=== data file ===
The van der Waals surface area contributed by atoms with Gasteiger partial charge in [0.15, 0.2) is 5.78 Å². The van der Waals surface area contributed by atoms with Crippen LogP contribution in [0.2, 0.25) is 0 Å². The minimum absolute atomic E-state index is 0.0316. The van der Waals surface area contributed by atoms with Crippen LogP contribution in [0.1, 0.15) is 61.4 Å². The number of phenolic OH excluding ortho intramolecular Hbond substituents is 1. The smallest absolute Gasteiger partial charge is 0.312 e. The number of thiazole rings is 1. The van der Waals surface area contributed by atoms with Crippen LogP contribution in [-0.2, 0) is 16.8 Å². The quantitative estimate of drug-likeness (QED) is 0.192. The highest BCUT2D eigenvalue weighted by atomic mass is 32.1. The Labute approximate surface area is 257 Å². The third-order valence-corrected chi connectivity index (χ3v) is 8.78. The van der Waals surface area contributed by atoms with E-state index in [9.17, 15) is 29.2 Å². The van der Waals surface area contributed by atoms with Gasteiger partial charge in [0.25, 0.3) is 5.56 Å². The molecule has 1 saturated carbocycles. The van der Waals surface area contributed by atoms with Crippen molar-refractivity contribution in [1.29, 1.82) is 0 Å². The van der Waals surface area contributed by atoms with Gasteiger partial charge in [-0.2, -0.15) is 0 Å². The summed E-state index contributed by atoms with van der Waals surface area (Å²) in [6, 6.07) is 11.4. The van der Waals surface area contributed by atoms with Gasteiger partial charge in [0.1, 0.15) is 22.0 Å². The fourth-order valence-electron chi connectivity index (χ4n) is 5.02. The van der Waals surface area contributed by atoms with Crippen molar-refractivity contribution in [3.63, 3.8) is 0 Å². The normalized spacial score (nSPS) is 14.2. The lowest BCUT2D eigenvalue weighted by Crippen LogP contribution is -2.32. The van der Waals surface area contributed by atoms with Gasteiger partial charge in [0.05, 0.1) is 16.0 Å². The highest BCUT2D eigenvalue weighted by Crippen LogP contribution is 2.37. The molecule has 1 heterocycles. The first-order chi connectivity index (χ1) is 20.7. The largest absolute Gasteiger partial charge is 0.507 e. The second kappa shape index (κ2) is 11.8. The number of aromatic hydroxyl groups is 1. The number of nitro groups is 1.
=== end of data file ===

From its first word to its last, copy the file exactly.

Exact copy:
The van der Waals surface area contributed by atoms with Gasteiger partial charge in [0.15, 0.2) is 5.78 Å². The van der Waals surface area contributed by atoms with Crippen LogP contribution in [0.2, 0.25) is 0 Å². The minimum absolute atomic E-state index is 0.0316. The van der Waals surface area contributed by atoms with Crippen LogP contribution in [0.1, 0.15) is 61.4 Å². The number of phenolic OH excluding ortho intramolecular Hbond substituents is 1. The smallest absolute Gasteiger partial charge is 0.312 e. The number of thiazole rings is 1. The van der Waals surface area contributed by atoms with Crippen LogP contribution in [-0.2, 0) is 16.8 Å². The quantitative estimate of drug-likeness (QED) is 0.192. The highest BCUT2D eigenvalue weighted by atomic mass is 32.1. The Labute approximate surface area is 257 Å². The third-order valence-corrected chi connectivity index (χ3v) is 8.78. The van der Waals surface area contributed by atoms with E-state index in [9.17, 15) is 29.2 Å². The van der Waals surface area contributed by atoms with Gasteiger partial charge in [0.25, 0.3) is 5.56 Å². The molecule has 1 saturated carbocycles. The van der Waals surface area contributed by atoms with Crippen molar-refractivity contribution in [1.29, 1.82) is 0 Å². The van der Waals surface area contributed by atoms with Gasteiger partial charge in [-0.2, -0.15) is 0 Å². The summed E-state index contributed by atoms with van der Waals surface area (Å²) in [6, 6.07) is 11.4. The van der Waals surface area contributed by atoms with Gasteiger partial charge in [0.1, 0.15) is 22.0 Å². The fourth-order valence-electron chi connectivity index (χ4n) is 5.02. The van der Waals surface area contributed by atoms with Crippen molar-refractivity contribution in [3.63, 3.8) is 0 Å². The normalized spacial score (nSPS) is 14.2. The lowest BCUT2D eigenvalue weighted by Crippen LogP contribution is -2.32. The van der Waals surface area contributed by atoms with Gasteiger partial charge in [0.05, 0.1) is 16.0 Å². The highest BCUT2D eigenvalue weighted by Crippen LogP contribution is 2.37. The molecule has 1 heterocycles. The first-order chi connectivity index (χ1) is 20.7. The largest absolute Gasteiger partial charge is 0.507 e. The second kappa shape index (κ2) is 11.8. The number of aromatic hydroxyl groups is 1. The number of nitro groups is 1.